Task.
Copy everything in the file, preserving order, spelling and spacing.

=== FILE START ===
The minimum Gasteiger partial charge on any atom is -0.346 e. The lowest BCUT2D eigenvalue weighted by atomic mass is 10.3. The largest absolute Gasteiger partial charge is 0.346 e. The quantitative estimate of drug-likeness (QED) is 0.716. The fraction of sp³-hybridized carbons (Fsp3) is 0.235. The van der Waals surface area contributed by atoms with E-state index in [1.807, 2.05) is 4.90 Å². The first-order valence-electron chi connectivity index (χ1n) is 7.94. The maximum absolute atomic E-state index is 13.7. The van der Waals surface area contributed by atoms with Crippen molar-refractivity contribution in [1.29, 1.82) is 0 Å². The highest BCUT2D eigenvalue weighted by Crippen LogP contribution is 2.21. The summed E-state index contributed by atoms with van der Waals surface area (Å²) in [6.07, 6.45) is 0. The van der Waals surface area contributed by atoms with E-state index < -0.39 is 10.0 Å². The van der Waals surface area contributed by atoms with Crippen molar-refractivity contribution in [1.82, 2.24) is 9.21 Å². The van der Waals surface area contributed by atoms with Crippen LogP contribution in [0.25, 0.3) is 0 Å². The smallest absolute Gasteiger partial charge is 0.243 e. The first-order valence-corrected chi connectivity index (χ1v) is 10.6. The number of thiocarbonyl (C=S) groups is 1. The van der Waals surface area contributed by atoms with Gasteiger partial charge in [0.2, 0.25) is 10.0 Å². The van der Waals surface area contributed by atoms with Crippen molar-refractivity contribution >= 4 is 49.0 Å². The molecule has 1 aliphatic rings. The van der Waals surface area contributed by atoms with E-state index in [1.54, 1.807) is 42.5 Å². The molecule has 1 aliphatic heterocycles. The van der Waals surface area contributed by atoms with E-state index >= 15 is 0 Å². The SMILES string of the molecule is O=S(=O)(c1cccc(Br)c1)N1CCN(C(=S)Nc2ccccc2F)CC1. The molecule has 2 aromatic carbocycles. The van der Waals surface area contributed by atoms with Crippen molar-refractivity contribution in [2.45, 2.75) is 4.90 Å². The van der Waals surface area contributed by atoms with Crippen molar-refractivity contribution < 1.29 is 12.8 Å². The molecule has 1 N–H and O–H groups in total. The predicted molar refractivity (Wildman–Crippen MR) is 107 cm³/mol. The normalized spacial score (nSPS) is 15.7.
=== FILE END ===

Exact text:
The minimum Gasteiger partial charge on any atom is -0.346 e. The lowest BCUT2D eigenvalue weighted by atomic mass is 10.3. The largest absolute Gasteiger partial charge is 0.346 e. The quantitative estimate of drug-likeness (QED) is 0.716. The fraction of sp³-hybridized carbons (Fsp3) is 0.235. The van der Waals surface area contributed by atoms with E-state index in [1.807, 2.05) is 4.90 Å². The first-order valence-electron chi connectivity index (χ1n) is 7.94. The maximum absolute atomic E-state index is 13.7. The van der Waals surface area contributed by atoms with Crippen molar-refractivity contribution in [1.29, 1.82) is 0 Å². The highest BCUT2D eigenvalue weighted by Crippen LogP contribution is 2.21. The summed E-state index contributed by atoms with van der Waals surface area (Å²) in [6.07, 6.45) is 0. The van der Waals surface area contributed by atoms with E-state index < -0.39 is 10.0 Å². The van der Waals surface area contributed by atoms with Crippen molar-refractivity contribution in [1.82, 2.24) is 9.21 Å². The van der Waals surface area contributed by atoms with Crippen LogP contribution in [0.25, 0.3) is 0 Å². The smallest absolute Gasteiger partial charge is 0.243 e. The first-order valence-corrected chi connectivity index (χ1v) is 10.6. The number of thiocarbonyl (C=S) groups is 1. The van der Waals surface area contributed by atoms with Gasteiger partial charge in [0.2, 0.25) is 10.0 Å². The van der Waals surface area contributed by atoms with Crippen molar-refractivity contribution >= 4 is 49.0 Å². The molecule has 1 aliphatic rings. The van der Waals surface area contributed by atoms with E-state index in [1.54, 1.807) is 42.5 Å². The molecule has 1 aliphatic heterocycles. The van der Waals surface area contributed by atoms with E-state index >= 15 is 0 Å². The SMILES string of the molecule is O=S(=O)(c1cccc(Br)c1)N1CCN(C(=S)Nc2ccccc2F)CC1. The molecule has 2 aromatic carbocycles. The van der Waals surface area contributed by atoms with Crippen molar-refractivity contribution in [2.45, 2.75) is 4.90 Å². The van der Waals surface area contributed by atoms with Crippen molar-refractivity contribution < 1.29 is 12.8 Å². The molecule has 1 N–H and O–H groups in total. The predicted molar refractivity (Wildman–Crippen MR) is 107 cm³/mol. The normalized spacial score (nSPS) is 15.7.